There are some really attractive tax benefits attached to being a landlord. It’s basically about turning negatives into positives…
Being a landlord has its perks. Whether it be earning a passive income, the gains that come with property appreciation or the safety net of a residence to fall back on if times get tough, it’s a winner’s game.
With all the top benefits of owning a property, there is often one that is overlooked: tax-deductions. And it may just be the greatest pro of them all.
Investing in property opens the door for a myriad of tax benefits that maximise your tax return and lower how much you’re out of pocket to the tax man. It’s negative gearing 101, and a step closer to financial freedom.
Negative gearing explained
Negative gearing, as explained by the Australian Tax Office (ATO), is when your deductible expenses are more than the income of your property.
The ATO advises that you may be able to deduct expenses from your overall taxable income of the year. This can result in you paying less tax than you otherwise would. Property investors can turn their negative gearing into a positive, which is a great way to retain as much of your income as possible.
Optimising your tax strategy for your real estate investment can be easy if you have the right tools. Apps like RentBetter help to track your property’s income and expenses, and generate end of year reports. If you are organised and keep records of your bills, payments, works and fixes, the process is simple.
There are a range of deductions that you can unlock as a landlord, but here are just four short-term expenses that you can claim immediately.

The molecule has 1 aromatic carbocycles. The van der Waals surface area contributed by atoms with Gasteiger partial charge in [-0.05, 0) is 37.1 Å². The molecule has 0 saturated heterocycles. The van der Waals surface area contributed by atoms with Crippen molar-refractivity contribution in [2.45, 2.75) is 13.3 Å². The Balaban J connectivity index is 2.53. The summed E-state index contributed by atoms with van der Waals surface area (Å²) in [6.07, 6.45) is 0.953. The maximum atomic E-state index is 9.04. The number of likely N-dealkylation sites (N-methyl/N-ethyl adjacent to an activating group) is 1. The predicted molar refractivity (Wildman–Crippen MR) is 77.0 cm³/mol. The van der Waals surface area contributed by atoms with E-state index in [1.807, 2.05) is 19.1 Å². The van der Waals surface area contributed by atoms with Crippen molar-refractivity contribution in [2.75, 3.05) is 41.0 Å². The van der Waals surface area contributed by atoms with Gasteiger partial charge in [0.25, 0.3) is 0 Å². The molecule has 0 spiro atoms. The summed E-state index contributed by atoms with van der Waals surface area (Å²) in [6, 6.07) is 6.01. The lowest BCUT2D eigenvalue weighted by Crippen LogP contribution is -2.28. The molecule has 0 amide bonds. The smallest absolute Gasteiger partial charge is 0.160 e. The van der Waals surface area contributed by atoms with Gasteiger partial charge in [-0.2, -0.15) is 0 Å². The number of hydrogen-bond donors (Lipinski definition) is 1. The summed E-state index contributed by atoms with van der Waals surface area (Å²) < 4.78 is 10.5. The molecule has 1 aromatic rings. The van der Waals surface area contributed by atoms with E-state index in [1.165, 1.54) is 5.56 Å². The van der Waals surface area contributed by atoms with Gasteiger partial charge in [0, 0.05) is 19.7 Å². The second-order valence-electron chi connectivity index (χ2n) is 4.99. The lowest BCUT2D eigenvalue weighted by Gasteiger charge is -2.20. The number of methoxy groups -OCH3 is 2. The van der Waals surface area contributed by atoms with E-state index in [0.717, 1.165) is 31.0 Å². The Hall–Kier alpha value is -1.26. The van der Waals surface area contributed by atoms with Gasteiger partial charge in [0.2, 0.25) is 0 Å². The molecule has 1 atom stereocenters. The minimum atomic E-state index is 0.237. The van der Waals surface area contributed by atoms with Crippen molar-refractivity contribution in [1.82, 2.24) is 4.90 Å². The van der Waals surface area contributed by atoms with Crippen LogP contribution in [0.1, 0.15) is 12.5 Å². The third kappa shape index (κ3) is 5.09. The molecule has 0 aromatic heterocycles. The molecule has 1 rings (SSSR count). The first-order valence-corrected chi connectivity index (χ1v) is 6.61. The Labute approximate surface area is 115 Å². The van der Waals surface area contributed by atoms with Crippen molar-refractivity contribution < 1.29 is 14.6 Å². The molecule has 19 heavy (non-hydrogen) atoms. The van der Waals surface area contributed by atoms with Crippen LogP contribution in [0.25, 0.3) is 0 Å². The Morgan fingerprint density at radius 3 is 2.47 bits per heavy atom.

1. Advertising for tenants
While there are a lot of ‘no-brainer’ tax deductions, advertising expenses are often forgotten about.
Advertising for tenants is necessary to keep your property leased and generating rental income, so it’s therefore a deductible expense.
Costs such as advertising with online platforms, or posting advertisements in the paper (and the resources required to do so) are claimable expenses.
2. Utilities, insurance and operational costs
Every landlord handles utilities differently, but generally they are a tax deductible expense. You can claim deductions on utility bills including water, electricity, gas and internet service.
Some of these costs will be paid by the tenant, in which in that case, they can’t be claimed by you. However, plenty of tenants will like the idea of having utilities included with rent.
Insurance on the house is another must-have, tax deductible expense. You can generally also claim operational costs like body corporate fees, council rates and land tax.
3. Upkeep and repairs
These expenses are costs you incur for keeping your property in a tenantable condition.
You can claim repairs and maintenance in the same income year, but these must be a direct result of wear and tear. Think broken roof tiles that need replacing, carpets wearing out, or maybe even a tired appliance.
This is also true for cleaning or gardening expenses. So you can claim expenses if you need your rental property cleaned or maintained regularly as part of the lease agreement. You can also claim end-of-lease cleaning and servicing if it’s something you are out of pocket for.
4. Interest on your mortgage
If you take out a loan to purchase a rental property, you can claim a deduction on the interest you pay on your loan. Make sure you’re also claiming things like service fees or annual charges to service your loan. For example, if you incur $12,000 interest on your loan per financial year and $800 in loan fees, you can claim this on your personal tax return.
Keep in mind that you can’t claim a deduction on interest expenses if you used the property for private purposes, even if it wasn’t for long. This is also true if you used a portion of your loan for private purposes. These deductions only apply if your property is an investment. It’s another incentive to get into the property investment game.
Tax benefits for landlords are often looked over, but they can be extremely helpful at tax time. That’s especially true if you’re making a higher salary and pushing new tax brackets. With the help of a tax professional, you can claim all the deductions you’re entitled to as a landlord.